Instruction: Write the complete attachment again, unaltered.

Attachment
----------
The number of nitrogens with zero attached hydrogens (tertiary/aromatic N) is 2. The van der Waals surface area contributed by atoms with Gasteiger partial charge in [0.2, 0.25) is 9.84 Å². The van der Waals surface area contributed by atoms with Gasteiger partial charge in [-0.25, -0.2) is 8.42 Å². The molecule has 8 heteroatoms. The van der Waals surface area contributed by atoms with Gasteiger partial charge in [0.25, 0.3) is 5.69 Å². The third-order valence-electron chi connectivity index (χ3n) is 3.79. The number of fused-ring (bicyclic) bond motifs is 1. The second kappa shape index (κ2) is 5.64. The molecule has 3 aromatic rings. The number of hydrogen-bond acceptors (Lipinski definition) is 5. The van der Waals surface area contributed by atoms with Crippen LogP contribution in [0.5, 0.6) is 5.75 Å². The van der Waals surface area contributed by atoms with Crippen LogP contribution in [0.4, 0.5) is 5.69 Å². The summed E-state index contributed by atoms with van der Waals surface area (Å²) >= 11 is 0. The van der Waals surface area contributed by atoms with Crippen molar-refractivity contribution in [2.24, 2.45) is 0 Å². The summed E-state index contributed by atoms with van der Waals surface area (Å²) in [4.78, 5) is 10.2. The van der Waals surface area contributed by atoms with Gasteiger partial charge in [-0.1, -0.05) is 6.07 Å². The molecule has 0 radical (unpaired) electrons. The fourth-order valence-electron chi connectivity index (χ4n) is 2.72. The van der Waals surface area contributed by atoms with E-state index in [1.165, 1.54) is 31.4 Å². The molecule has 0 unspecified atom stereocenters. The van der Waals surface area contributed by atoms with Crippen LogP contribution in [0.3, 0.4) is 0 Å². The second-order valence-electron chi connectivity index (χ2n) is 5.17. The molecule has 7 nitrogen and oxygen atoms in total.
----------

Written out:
The number of nitrogens with zero attached hydrogens (tertiary/aromatic N) is 2. The van der Waals surface area contributed by atoms with Gasteiger partial charge in [0.2, 0.25) is 9.84 Å². The van der Waals surface area contributed by atoms with Gasteiger partial charge in [-0.25, -0.2) is 8.42 Å². The molecule has 8 heteroatoms. The van der Waals surface area contributed by atoms with Gasteiger partial charge in [0.25, 0.3) is 5.69 Å². The third-order valence-electron chi connectivity index (χ3n) is 3.79. The number of fused-ring (bicyclic) bond motifs is 1. The second kappa shape index (κ2) is 5.64. The molecule has 3 aromatic rings. The number of hydrogen-bond acceptors (Lipinski definition) is 5. The van der Waals surface area contributed by atoms with Crippen LogP contribution in [0.5, 0.6) is 5.75 Å². The van der Waals surface area contributed by atoms with Crippen LogP contribution in [0.4, 0.5) is 5.69 Å². The summed E-state index contributed by atoms with van der Waals surface area (Å²) >= 11 is 0. The van der Waals surface area contributed by atoms with Crippen molar-refractivity contribution in [2.24, 2.45) is 0 Å². The summed E-state index contributed by atoms with van der Waals surface area (Å²) in [4.78, 5) is 10.2. The van der Waals surface area contributed by atoms with Gasteiger partial charge in [-0.1, -0.05) is 6.07 Å². The molecule has 0 radical (unpaired) electrons. The fourth-order valence-electron chi connectivity index (χ4n) is 2.72. The van der Waals surface area contributed by atoms with E-state index in [1.165, 1.54) is 31.4 Å². The molecule has 0 unspecified atom stereocenters. The van der Waals surface area contributed by atoms with Crippen LogP contribution in [0.3, 0.4) is 0 Å². The second-order valence-electron chi connectivity index (χ2n) is 5.17. The molecule has 7 nitrogen and oxygen atoms in total.